We have seen in Ia.q50 that angels are incorporeal and that they are not compositions of matter and form. However, the testimony of revelation relates the appearance of angels as messengers of God to men; this would seem to imply that angels are using bodies in some way or are related to bodies even if they are not bodily themselves. Perhaps we should think of these appearances of angels purely in visionary terms; their being is directly placed in the mind of the seer. In this question Aquinas seeks to sort out the questions that such appearances raise with the metaphysical treatment that he has developed so far.
The Thread of the Argument
A1: Aquinas asks first whether bodies form part of the nature of angels. This is a question distinct from that answered in Ia.q50; here we are concerned with a relationship to bodies looser than that implied by the claim that angels are corporeal or that they are composed of matter and form. Even in this looser form, Aquinas answers in the negative: the possible use of a body by an angel for a particular task need not imply that the presence of a body is natural to an angel but rather it should simply be considered incidental.
Later in the summa, in Ia.q75.a2, Aquinas will argue that the act of understanding is not an action of a body or of a bodily power and that therefore the possession of a body is not in the nature of a purely intellectual being. Now Ia.q75 is in the section of the summa dealing with human nature and we immediately notice that humans are intellectual creatures that are united with bodies! Here Aquinas anticipates the later argument by pointing out that the union of soul with body in the intellectual creature man is due to the weakness of human intellect; we need our bodies in order to inform our intellects. In the case of angels, this is not so: the angel intellect is so powerful that is has no need of a body.
A2: Having argued that angels have no need of bodies as regards their natures, Aquinas now turns to the question of whether they might “assume” bodies for some particular purposes such as to appear in bodily form to humans. This is precisely the position that Aquinas takes with respect to the scriptural accounts of such appearances. He dismisses the suggestion that they might simply be “visions” occurring within the imagination of the recipient, as the appearances are not restricted to the intended recipient. Angels do not assume bodies for their own purposes but for our benefit; moreover this assumption, as it is recorded in the Old Testament, is a symbol of the future assumption by the Word of God of a human body. This “assumption” is not as a union of form and matter nor yet is it simply like a puppet master pulling the strings of a puppet. Rather it is a representation of them that represents what is intelligible in them.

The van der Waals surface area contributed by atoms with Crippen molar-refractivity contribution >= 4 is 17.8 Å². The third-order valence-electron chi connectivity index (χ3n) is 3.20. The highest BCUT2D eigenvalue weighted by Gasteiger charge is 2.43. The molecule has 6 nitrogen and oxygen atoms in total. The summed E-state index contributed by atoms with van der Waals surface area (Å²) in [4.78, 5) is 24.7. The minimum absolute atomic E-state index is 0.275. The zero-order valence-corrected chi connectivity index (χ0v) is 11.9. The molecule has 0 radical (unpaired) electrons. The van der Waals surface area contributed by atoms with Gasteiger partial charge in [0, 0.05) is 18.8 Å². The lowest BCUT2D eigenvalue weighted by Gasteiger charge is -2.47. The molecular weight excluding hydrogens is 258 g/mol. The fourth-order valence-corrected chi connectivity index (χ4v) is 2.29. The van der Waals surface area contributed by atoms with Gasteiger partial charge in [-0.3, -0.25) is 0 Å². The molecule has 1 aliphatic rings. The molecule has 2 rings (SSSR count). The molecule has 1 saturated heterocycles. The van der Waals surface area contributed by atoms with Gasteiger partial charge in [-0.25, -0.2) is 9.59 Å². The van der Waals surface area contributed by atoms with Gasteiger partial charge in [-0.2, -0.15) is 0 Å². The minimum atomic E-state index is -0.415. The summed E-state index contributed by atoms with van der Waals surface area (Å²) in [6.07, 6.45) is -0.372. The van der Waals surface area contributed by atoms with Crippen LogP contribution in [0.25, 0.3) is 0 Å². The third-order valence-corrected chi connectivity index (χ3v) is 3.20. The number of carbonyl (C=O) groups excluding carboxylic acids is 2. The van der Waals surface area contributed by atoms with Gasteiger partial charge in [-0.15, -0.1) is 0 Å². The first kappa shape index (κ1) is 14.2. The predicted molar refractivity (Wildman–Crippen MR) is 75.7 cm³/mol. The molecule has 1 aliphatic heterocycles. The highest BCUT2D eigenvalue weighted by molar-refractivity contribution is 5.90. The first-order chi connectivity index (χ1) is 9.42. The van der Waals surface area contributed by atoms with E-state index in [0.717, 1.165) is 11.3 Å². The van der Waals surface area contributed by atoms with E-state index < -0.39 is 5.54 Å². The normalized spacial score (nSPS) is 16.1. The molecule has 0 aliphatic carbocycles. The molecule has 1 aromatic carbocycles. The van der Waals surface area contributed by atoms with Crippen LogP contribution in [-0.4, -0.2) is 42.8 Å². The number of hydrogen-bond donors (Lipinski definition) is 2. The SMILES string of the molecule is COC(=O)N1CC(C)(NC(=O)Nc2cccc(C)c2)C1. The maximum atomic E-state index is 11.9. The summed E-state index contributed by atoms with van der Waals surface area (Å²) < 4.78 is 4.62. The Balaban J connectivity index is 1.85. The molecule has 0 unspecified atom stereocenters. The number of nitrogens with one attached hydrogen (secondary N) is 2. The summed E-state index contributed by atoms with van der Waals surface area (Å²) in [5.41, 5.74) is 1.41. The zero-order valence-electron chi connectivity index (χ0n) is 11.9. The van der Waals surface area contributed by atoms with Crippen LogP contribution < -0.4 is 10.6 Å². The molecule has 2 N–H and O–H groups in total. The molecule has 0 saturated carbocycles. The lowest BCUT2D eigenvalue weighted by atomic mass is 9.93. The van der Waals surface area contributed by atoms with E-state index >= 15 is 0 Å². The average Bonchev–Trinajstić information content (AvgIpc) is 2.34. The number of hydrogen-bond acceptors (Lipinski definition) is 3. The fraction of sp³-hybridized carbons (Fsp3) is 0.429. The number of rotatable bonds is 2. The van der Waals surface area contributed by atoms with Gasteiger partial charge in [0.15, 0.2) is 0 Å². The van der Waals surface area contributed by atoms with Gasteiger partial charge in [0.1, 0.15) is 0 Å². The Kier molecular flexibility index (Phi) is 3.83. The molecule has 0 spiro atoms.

A3: Angels assume bodies for some particular purposes, but what is the nature of these bodies? We’ve seen that Aquinas argues that at one extreme they are not simply lumps of matter that are manipulated by the angel nor, at the other extreme, are they a union of the form of the angel with the matter of the assumed body. Still, can we go so far as to attribute life to these bodies? Aquinas argues against a wooden literalism in the interpretation of the scriptural texts. Although the latter are phrased as though angels perform many bodily tasks, their function is figurative. As the reply to the first objection puts it: “these bodies are assumed only in order that the angels’ spiritual properties and their spiritual operations might be depicted by means of human properties and human operations.”
- It is not of the nature of angels to have a necessary relationship to bodies.
- Angels may assume bodies for particular purposes such as the communication of God’s will to men.
- The bodies that angels assume provide representations of the angles spiritual natures in corporeal form.